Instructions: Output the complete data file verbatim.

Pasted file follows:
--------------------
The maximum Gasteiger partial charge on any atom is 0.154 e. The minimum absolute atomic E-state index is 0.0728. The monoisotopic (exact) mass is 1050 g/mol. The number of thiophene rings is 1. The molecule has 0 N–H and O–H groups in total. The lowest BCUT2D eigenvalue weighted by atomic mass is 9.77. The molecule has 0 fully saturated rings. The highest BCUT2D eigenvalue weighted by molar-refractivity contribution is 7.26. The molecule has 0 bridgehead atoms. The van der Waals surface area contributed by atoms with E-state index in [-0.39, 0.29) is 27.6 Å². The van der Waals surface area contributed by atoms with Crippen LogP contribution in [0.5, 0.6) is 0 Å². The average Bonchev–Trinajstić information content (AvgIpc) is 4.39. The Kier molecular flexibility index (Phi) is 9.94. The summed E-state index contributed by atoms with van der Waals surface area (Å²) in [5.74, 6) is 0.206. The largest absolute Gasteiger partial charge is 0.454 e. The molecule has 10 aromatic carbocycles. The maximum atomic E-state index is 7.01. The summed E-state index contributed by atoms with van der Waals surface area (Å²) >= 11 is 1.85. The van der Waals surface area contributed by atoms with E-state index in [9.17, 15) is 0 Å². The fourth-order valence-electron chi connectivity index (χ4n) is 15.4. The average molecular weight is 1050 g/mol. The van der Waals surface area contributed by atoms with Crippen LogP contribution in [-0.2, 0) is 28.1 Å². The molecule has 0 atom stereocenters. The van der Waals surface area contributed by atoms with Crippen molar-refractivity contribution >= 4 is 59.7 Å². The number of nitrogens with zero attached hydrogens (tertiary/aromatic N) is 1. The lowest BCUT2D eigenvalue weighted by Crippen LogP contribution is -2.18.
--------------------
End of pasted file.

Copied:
The maximum Gasteiger partial charge on any atom is 0.154 e. The minimum absolute atomic E-state index is 0.0728. The monoisotopic (exact) mass is 1050 g/mol. The number of thiophene rings is 1. The molecule has 0 N–H and O–H groups in total. The lowest BCUT2D eigenvalue weighted by atomic mass is 9.77. The molecule has 0 fully saturated rings. The highest BCUT2D eigenvalue weighted by molar-refractivity contribution is 7.26. The molecule has 0 bridgehead atoms. The van der Waals surface area contributed by atoms with E-state index in [-0.39, 0.29) is 27.6 Å². The van der Waals surface area contributed by atoms with Crippen LogP contribution in [0.5, 0.6) is 0 Å². The average Bonchev–Trinajstić information content (AvgIpc) is 4.39. The Kier molecular flexibility index (Phi) is 9.94. The summed E-state index contributed by atoms with van der Waals surface area (Å²) in [5.74, 6) is 0.206. The largest absolute Gasteiger partial charge is 0.454 e. The molecule has 10 aromatic carbocycles. The maximum atomic E-state index is 7.01. The summed E-state index contributed by atoms with van der Waals surface area (Å²) >= 11 is 1.85. The van der Waals surface area contributed by atoms with E-state index in [9.17, 15) is 0 Å². The fourth-order valence-electron chi connectivity index (χ4n) is 15.4. The average molecular weight is 1050 g/mol. The van der Waals surface area contributed by atoms with Crippen LogP contribution in [-0.2, 0) is 28.1 Å². The molecule has 0 atom stereocenters. The van der Waals surface area contributed by atoms with Crippen molar-refractivity contribution >= 4 is 59.7 Å². The number of nitrogens with zero attached hydrogens (tertiary/aromatic N) is 1. The lowest BCUT2D eigenvalue weighted by Crippen LogP contribution is -2.18.